Upper Cretaceous rocks of the Kuskokwim Group are exposed in a large region of southwestern Alaska and are mainly composed of deformed turbidite deposits that contain few fossils other than inoceramid bivalves. This paper documents the taxonomy of the inoceramids in the Kuskokwim Group, develops an inoceramid biostratigraphy based on known ranges in other regions, and analyzes biogeographic patterns, paleoecology, and depositional history of the Kuskokwim Group.
Most of the inoceramid bivalves present in the Kuskokwim Group are of Cenomanian and Turonian age, and an assemblage of species typical of late Turonian age rocks is particularly well developed. Only two localities appear to be as young as Santonian age. The following 16 species or subspecies are discussed and illustrated in detail: Birostrina tamurai Matsumoto and Noda, Inoceramus virgatus Schlüter, I. pennatulus Pergament, I. pictus minus Matsumoto, I. cf. I. yabei Nagao and Matsumoto, I.? sp. aff. I. costatus Nagao and Matsumoto, I. hobetsensis Nagao and Matsumoto, I. longealatus Tröger, I. frechi Flegel, I. waltersdorfensis waltersdorfensis Andert, I. cf. I. waltersdorfensis hannovrensis Heinz, I. kuskokwimensis n. sp., Mytiloides cf. M. opalensis (Böse), M. teraokai (Matsumoto and Noda), M. cf. M. incertus (Jimbo), and Sphenoceramus naumanni (Yokoyama). In addition, a specimen with affinities to Mytiloides striatoconcentricus carpathicus (Simionescu) and a specimen that may belong to the I. (Cremnoceramus?) rotundatus–I. (C.) erectus lineage are illustrated.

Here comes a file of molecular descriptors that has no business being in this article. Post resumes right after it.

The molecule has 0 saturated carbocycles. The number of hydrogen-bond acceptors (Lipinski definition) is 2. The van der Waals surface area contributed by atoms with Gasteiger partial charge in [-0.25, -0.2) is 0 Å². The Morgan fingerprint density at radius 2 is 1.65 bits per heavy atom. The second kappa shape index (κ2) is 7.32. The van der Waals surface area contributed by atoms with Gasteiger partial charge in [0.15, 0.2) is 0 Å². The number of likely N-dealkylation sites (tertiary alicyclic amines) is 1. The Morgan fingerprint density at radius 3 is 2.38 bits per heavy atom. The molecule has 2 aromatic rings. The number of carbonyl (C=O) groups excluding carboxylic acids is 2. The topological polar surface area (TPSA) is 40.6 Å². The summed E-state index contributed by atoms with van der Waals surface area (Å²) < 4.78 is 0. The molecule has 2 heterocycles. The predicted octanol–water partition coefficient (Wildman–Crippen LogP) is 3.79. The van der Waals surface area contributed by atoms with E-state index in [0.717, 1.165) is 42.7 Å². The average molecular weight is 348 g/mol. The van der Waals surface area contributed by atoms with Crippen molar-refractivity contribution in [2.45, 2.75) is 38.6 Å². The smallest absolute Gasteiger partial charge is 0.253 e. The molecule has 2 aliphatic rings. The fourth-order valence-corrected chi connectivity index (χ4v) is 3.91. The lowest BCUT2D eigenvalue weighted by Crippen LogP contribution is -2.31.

Most of the taxa present in the Kuskokwim region are found in other regions of the North Pacific, particularly Japan and eastern Siberia, or are found throughout the Northern Hemisphere. Only one species, I. kuskokwimensis n. sp., is new and may be endemic. North Pacific taxa are predominant in the Kuskokwim region, but intervals near the Cenomanian–Turonian Stage boundary and in the upper Turonian contain taxa characteristic of Europe and the Western Interior basin of North America; some of these taxa have not been recorded previously in the North Pacific region. Turonian heteromorph ammonite assemblages associated with inoceramids in the finer grained facies of the Kuskokwim region are similar to those found in coeval rocks of Japan and Germany.
The depositional area of the Kuskokwim Group can be broken into two northeast-trending subbasins, the Kuskokwim River subbasin to the northwest and the Mulchatna River subbasin to the southeast, connected by the Nushagak Hills corridor. Within the Kuskokwim River subbasin, deposition apparently started earlier in the north (middle Cenomanian) than in the south (late Cenomanian to early Turonian), and prograding deltaic sedimentation along the western margin also appears to have started earlier in the north. No marine fossils younger than latest Turonian to earliest Coniacian are known from the Kuskokwim River subbasin. The youngest fossils identified are Santonian in age and are from deep-water deposits in the Nushagak Hills corridor. Few fossils are known from the Mulchatna River subbasin and age control is limited.